The future belongs to Asia, said geopolitical strategist Parag Khanna. In “The Future is Asian,” Khanna argues that a tectonic shift in global power is occurring. If the 19th century belonged to Europe, and the 20th century to the United States, then the 21st century now belongs to Asia, said Khanna.

Khanna, educated in the United States, is a fellow at the Lee Kuan Yew School at the University of Singapore. Khanna’s main theme in this book is that the era of Western hegemony is coming to an end; he articulates the rise of what he refers to as the “Asian system.” This system stretches from the Persian Gulf and the Mediterranean Sea to Japan, and from Russia down to Australia. He believes this highly prosperous Asian supercontinent is now resurfacing on the world stage, returning to the patterns of commerce and cultural exchange that thrived long before European colonialism and American predominance.

Although China is the major player in this system because of its increasing importance to the world economy, he takes great pains to emphasize that China will not dominate Asia or the world. Asia is not just China, and the Asian system is by no means monolithic. However, through its Belt and Road Initiative, China is taking the lead in expanding its influence and financial tentacles throughout Asia and even into Africa.

Khanna correctly points out Asia’s economic miracles. Few would dispute the extraordinary rise of Asia’s economies, with their impressive investments in infrastructure, education, health care and technology. China and India, and the newer economies of Southeast Asia with their dynamic, entrepreneurial spirit and technological innovation, make the region essential to consider in global affairs as it collectively asserts its interests around the world.

No one can dispute Asia’s increasing role in the world and its importance to global affairs in terms of its power and influence. But he certainly engages in overkill, with chapter after chapter extolling the Asian economic miracle.

I spent a great amount of my life in the Marine Corps and then with the Department of Defense Schools in Asia. I loved its rich and diverse culture and found much to admire about its people. While I found much to agree with in the book about Asia’s rise, I have some sharp disagreements with Khanna.

First, Khanna seems to suggest that literally everything in Asia is better than everything in the West, and he has a profound distrust of democracy. He writes that Asia has settled on “technocracy” as a better model of governance. Only a highly educated and trained bureaucracy should govern, highly reliant on Artificial Intelligence (AI) and data-driven systems for steering policy in the right direction. Unlike a democracy, the technocrats are not accountable to what he considers an ill-informed electorate. He seems to think a technocracy of government bureaucrats is a more effective system of governance and decision-making. Many in the West are complaining at present about their own bureaucracies, where highly educated and trained people might be smart but are often not wise. Mark Steyn calls it the sophisticated stupidity of the elites that lead us from one catastrophe to the next and shatter trust in the institutions they lead. Democracy, for all its faults, at least allows for a system of checks and balances and an ability for citizens to hold their leaders accountable for their mistakes and bad decisions.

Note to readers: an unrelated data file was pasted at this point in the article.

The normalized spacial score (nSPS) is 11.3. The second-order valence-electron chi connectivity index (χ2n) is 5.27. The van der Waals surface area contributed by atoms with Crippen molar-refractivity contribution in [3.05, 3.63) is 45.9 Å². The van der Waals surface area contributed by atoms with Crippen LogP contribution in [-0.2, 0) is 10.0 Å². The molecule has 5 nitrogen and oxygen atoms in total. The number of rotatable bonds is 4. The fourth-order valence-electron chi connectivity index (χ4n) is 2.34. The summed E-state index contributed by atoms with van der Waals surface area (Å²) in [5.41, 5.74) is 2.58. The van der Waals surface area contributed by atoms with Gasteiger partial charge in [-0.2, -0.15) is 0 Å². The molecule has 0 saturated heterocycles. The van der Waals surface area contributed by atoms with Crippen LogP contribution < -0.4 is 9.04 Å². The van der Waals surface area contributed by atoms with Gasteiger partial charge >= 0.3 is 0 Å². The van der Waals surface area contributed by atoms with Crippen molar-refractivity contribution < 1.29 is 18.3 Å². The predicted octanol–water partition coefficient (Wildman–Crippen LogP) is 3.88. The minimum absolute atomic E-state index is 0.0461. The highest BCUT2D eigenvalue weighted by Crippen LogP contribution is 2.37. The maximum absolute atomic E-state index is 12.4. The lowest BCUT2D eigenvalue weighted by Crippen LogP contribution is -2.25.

Second, he suggests that there is a common theme of Asian unity, linking the East Asian Chinese, Korean and Japanese cultures with South Asian cultures, plus the diversity of Southeast Asia, then leaping to Saudi Arabia, through Kazakhstan, Uzbekistan, and then including Australia for good measure. The region includes half of the world’s largest countries by land area, most of the world’s 20 most populous countries, some of the wealthiest countries in the world, but also some of the smallest, least populous and poorest. To suggest that the national interests of so many nations of different religions and cultures, in a region plagued by political and social instability and violence, can mesh in near perfect harmony to promote peace and prosperity is utopian.

And third, Khanna appears to have little appreciation for the universal values of human rights, freedom of religion and civil liberties. Christians, Muslims, Buddhists and Hindus are persecuted and killed throughout Asia in fits of religious and ethnic cleansing. He hardly mentions the Uyghurs in Xinjiang and the Rohingyas in Myanmar, virtually ignoring two of the world’s most recent and worst human rights catastrophes, not to mention the barbarity of Islamic extremism.

Khanna gets much right in his book about the emergence of Asia as an economic power and global influencer. However, he displays a hubris that is so characteristic of the technocrats he extols. He writes that “Asian societies realize that democracy doesn’t guarantee national success and that democracies eventually get sick of themselves and vote for technocracy. Across Asia from Moscow to Muscat and from Dubai to Beijing, the most admired and closely studied government today is that of Singapore.”

For such a smart and educated person, he concludes simplistically that the new Asian system, modeled on Singapore, will be “better” than Western democracy. Perhaps recent events in Great Britain and Hong Kong challenge that assertion and might have tempered his opinions if the book had been written a year later. Voters in Great Britain for the second time made an emphatic Brexit statement about being governed by the technocrats of the EU. And during the recent demonstrations in Hong Kong, how many flags of Singapore were visible? None that I saw but plenty of American flags.

Bob Funk is a retired U.S. Marine and a retired high school principal.

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